Evidence suggests that prior attentional selection guides visuospatial attention without conscious intent. Yet few studies have examined whether selection history influences auditory spatial attention. Using a novel auditory search task, we investigated two selection history effects: short-term intertrial location priming and long-term location probability learning. Participants reported whether a spoken number, occurring simultaneously with three spoken letter distractors presented from different locations, was odd or even. We first showed that endogenous attention guided by informative arrows facilitated search in our paradigm. Next, intertrial location priming was assessed by comparing reaction time when target location repeated across recent trials to when target location changed. Unlike visual search, auditory search showed little evidence of intertrial location priming. In a separate experiment, we investigated location probability learning by making targets disproportionately likely to appear in one location. Results showed location probability learning: participants were faster when targets occurred in the high-probability location than in the low-probability locations. To our knowledge, this is the first study of intertrial location priming or long-term location probability learning in auditory search. The findings have implications for the role of spatial relevance in auditory attention and suggest that long-term attentional learning and short-term priming rely on separate mechanisms.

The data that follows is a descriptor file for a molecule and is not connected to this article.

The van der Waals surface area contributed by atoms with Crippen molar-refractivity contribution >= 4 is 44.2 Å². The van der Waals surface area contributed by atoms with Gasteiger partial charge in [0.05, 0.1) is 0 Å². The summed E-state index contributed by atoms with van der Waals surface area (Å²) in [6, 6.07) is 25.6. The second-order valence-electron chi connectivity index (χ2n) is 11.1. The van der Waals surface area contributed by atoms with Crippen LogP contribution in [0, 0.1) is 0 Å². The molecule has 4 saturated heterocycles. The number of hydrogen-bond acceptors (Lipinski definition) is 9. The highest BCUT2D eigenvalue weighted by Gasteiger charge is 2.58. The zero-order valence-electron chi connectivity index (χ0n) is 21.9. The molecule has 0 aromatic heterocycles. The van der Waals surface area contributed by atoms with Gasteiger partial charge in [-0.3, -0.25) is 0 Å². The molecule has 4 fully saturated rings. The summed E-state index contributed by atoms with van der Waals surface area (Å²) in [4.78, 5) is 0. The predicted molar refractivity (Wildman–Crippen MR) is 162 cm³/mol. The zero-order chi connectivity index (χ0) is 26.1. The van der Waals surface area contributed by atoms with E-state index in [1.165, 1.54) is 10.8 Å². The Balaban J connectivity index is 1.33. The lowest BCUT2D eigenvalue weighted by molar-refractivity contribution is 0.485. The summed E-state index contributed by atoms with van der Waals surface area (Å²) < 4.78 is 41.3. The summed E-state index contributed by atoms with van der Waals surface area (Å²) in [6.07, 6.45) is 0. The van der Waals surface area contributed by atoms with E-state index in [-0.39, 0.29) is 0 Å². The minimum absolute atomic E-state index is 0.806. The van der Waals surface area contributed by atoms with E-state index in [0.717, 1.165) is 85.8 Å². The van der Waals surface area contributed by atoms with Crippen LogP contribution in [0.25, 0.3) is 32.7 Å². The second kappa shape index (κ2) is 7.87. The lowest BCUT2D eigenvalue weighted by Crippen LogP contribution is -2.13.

|Original language||English (US)|
|Number of pages||15|
|Journal||Journal of Experimental Psychology: Human Perception and Performance|
|State||Published - Apr 2019|
Bibliographical noteFunding Information:
Research reported in this publication was supported in part by the National Science Foundation (Grant DGE-1734815).
© 2019 American Psychological Association.
- Auditory search
- Intertrial priming
- Location probability learning
- Selection history
- Spatial attention
- Space Perception/physiology
- Probability Learning
- Auditory Perception/physiology
- Young Adult
PubMed: MeSH publication types
- Journal Article